The book closes with a list of knitting abbreviations used in the booklet, charts showing recommended needle sizes for different yarn weights and conversions from inches to metric measurements, and an illustrated Knitting Basics section.  There is also a photo index in the back that makes it easy to find patterns in the book.  Like other Annie’s booklets, this lays flat and is easy to read while knitting.

Overall, this is a fun pattern booklet for anyone interested in exploring mitered squares.  While the booklet is brief (only 28 pages), Edie does pack in a lot of information, so it is suitable for knitters with a range of abilities.  An adventurous beginner would have fun learning new stitch patterns, decreases, and increases, and a more advanced knitter could follow Edie’s tips to design their own mitered squares.  I give this book 4 out of 5 stars.

Full disclosure: A free electronic review copy of this book was provided by the publisher. Although I accept free books for review, I do not accept additional compensation from the publisher, nor do I guarantee a positive review.  My reviews are based entirely on my honest opinions. This also post contains affiliate links. You can read my affiliate and review disclosures here.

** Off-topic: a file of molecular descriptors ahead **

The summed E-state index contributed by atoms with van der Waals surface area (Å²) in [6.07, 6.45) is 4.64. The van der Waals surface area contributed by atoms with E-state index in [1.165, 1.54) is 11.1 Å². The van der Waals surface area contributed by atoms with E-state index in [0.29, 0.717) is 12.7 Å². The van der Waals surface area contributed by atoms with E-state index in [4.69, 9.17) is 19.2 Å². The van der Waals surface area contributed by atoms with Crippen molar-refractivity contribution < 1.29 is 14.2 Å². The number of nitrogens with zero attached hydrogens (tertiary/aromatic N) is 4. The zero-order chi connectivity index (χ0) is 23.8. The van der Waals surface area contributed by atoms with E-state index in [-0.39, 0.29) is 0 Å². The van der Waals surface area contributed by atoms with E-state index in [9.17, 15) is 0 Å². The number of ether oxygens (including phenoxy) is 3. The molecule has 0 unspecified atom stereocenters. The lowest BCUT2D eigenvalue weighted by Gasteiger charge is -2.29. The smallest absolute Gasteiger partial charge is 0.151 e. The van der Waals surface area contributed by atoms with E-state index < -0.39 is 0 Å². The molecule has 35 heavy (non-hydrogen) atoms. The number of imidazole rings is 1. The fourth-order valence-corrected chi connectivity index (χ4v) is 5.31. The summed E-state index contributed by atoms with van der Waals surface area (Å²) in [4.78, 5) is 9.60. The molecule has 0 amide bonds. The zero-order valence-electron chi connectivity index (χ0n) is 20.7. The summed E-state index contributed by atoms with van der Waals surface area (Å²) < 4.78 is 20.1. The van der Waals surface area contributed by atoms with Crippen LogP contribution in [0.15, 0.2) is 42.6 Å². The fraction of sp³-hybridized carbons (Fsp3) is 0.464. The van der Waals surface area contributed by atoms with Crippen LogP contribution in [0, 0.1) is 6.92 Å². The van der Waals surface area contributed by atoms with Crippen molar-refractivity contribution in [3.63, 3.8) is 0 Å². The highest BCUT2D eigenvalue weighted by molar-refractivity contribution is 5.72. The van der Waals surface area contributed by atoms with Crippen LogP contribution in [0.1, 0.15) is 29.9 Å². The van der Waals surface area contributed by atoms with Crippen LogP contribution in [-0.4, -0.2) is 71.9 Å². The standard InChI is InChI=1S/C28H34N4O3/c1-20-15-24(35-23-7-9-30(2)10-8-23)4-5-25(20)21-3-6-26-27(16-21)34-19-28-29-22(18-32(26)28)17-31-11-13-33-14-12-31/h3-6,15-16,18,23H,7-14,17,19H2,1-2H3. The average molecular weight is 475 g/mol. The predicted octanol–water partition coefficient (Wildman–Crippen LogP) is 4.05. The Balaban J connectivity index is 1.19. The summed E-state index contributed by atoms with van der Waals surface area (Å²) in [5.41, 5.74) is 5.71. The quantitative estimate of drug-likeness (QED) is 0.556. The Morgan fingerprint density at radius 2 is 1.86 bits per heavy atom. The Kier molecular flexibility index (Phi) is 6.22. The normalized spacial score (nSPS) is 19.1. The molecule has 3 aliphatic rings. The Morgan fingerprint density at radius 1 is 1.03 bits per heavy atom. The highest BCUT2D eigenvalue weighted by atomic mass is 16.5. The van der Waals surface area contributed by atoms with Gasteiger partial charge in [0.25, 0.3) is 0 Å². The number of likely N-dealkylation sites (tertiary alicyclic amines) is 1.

Giveaway

I’m giving away my review copy of Modular Mix: 12 Knitted Mitered Squares to Mix & Match by Edie Eckman, courtesy of Annie’s.  This giveaway is open to all readers.  Enter by 11:59 p.m. Eastern time on Saturday, January 5, 2013.  

2012 Year in Review: Surmount the Stash

It’s been just over a year since I first learned about Revelations of a Delusional Knitter and her Surmount the Stash challenge.

This has been an interesting year for me in terms of stash.  I started using Ravelry’s features more actively, which helped me track my stash more closely.  I also started working with Galler Yarns, and I received more yarn support for upcoming designs in 2012 than in any previous year.  In spite, or because of all of these things, I’ve actually been able to make a noticeable dent in my yarn stash and am definitely ending 2012 with less yarn than I started with!

In December, I didn’t finish many projects since I’m working on a very large secret project.  I did manage to use up 112 yards on little holiday projects.

I also added 79 yards to my stash in yarn support remnants.  I reorganized my yarn bins so that I could store everything in 5 bins rather than having a box of yarn support on the side.  Overall, not a very significant month in terms of my stash!